I think my son is smoking cannabis. What should I do?
Ask the expert: I’m concerned about how to raise it with him in case he flies off the handle
Raising a worry about alcohol or drug use with a family member is a difficult conversation to get right. Photograph: iStock
Question: I am pretty sure that my 19-year-old son is smoking cannabis. I am concerned at how to raise it with him in case he flies off the handle. We have had a tricky relationship throughout his teen years and things have begun to settle in the last year when he started college.
We get on okay, have good chats, etc – so I am worried to do anything to change this or damage our relationship. He started smoking cigarettes when he was 16, which was a big source of conflict, but I just had to accept it when he became 18. The rule is that he is not to smoke in the house, which he more or less keeps. He drinks a bit with his friends, but seems to be what you expect for his age group.
What would you advise me to do, especially now that he is over 18?
Answer: Parents continue to have an important role in young people’s lives beyond the age of 18. Young people benefit from having a parent looking out for them and being ‘on their case’ when this needed. However, raising a worry about alcohol or drug use with a family member is a difficult conversation to get right so you are right to take time to plan how you are going to do it. You want to raise the subject in way that opens conversation and does not drive your son away, yet allows you to influence him in a positive way and increase his safety.
Think through your concerns
Before saying anything at all, it is a good idea to think through what you are most concerned about if he was using cannabis. Is it the health concerns or the associated lifestyle that worries you most or is it the illegality of his using cannabis and the risks associated with this? Think through also what your goals are in raising the discussion. Are you hoping he will stop altogether or use less in safer ways or use outside the home only. Think also how you might influence him the best. Do you think he might be concerned himself about his use or even be willing to seek help from a counsellor etc?
The HSE runs both a freephone drugs helpline (1800 459 459) and an email support service (email@example.com) and also provide lots of great resources on drugs.ie for concerned relatives. As a concerned parent, you can also avail of these supports and contact the helpline so they can help you think through your options and advise you on how to help your son.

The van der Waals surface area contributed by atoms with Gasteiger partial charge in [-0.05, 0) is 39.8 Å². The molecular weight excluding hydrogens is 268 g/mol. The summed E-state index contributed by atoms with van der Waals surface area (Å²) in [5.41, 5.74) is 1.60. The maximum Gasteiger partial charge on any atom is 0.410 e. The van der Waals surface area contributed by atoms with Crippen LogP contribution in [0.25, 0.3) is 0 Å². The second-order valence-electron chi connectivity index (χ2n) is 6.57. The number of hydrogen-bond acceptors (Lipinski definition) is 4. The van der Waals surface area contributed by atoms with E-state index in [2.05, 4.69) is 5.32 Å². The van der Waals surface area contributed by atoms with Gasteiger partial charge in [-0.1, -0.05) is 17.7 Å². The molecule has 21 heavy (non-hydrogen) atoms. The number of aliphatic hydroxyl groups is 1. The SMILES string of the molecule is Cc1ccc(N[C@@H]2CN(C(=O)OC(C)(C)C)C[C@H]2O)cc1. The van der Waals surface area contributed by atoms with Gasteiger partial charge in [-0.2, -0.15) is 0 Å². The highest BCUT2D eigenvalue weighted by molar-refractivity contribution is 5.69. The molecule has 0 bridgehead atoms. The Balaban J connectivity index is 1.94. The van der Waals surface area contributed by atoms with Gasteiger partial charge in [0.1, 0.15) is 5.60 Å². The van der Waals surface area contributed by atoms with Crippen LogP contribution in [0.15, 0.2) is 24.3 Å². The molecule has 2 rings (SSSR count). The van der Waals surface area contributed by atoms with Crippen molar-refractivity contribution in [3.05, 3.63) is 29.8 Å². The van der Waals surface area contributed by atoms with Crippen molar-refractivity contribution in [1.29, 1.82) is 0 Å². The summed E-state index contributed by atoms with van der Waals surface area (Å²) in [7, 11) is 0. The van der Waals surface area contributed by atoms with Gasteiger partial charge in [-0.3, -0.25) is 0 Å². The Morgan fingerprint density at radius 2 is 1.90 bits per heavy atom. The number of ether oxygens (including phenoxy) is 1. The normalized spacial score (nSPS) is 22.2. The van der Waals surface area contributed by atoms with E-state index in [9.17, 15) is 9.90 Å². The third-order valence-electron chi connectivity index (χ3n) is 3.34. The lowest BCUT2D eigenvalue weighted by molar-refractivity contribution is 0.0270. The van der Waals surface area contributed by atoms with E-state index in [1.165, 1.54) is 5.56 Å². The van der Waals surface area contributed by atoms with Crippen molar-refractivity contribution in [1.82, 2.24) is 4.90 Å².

Pick a good time to raise the subject
It matters when and how you raise a tricky subject with a family member. Identify a time when he is relaxed and you have time alone together. This might be over a cup of tea or doing something such as walking the dog together. Try to initially talk about positive or neutral things before starting the conversation. It can help to ask his permission to raise the subject – “there is something important that I want to ask you about, would that be okay”.
Raise your worries in a direct way
You don’t say what makes you “pretty sure” that he is using cannabis, but assuming you have good evidence, the best way to start a discussion is to present what you know in a matter-of-fact way and then describe your concerns. For example, you might say, “I recognised the smell of cannabis in your bedroom the other night, which make me worried that you are using”.
Be prepared for a defensive reaction
He may fly off the handle and deny that he is doing anything or attack you for your behaviour – “what were you doing searching my room” etc. The key is to listen and respond calmly as you outline your concerns. “I am only discussing this because I am worried about your health . . . I wouldn’t be a good parent if I just let it slide.” Listen as he talks about his drug use even if he is defending or justifying it – you want to hear as much about what he is thinking as possible. If he initially finds it too hard to talk about it (as he may be shocked), consider postponing a conversation until another time. Often, it can take a few attempts before a teenager might open up and discuss their substance use.
Explore potential solutions and ways forward
Once he is open to talking, try to explore potential ways forward. Ask him if he is interested in stopping or reducing his cannabis use. If he is, you could explore what strategies he might use or what supports he might access to help him. Or, if he won’t immediately stop his use, you can explore how he can reduce risks and make sure he is using safely. Explore with him what supports/ information might help him, You could look these up online together or suggest he contact the confidential helpline listed above or identify a drugs counsellor if he is open to this.
Think through what you will do if he won’t talk to you
Think through how you will respond if he won’t negotiate with you about his drug use or even if he won’t admit he is using in the first place. At this point, you could just express your concerns about him using and say the door is always open if he wants help stopping. From your perspective, raising concerns does not have to ‘damage’ your relationship with him. Indeed, it is a sign of you caring for him while being upfront and treating him like an adult. You can continue to have the chats you normally have and daily life doesn’t have to change. Indeed, keeping the lines of communication open is very important.
If his drug use deteriorates and you become more concerned about his behaviour, do seek more help as a parent from resources such as the helpline listed above.
John Sharry is founder of the Parents Plus charity and an adjunct professor at the UCD School of Psychology. He will be delivering Positive Parenting workshops in Galway on February 16th and in Dublin on March 7th, 8th and 28th. See solutiontalk.ie for details.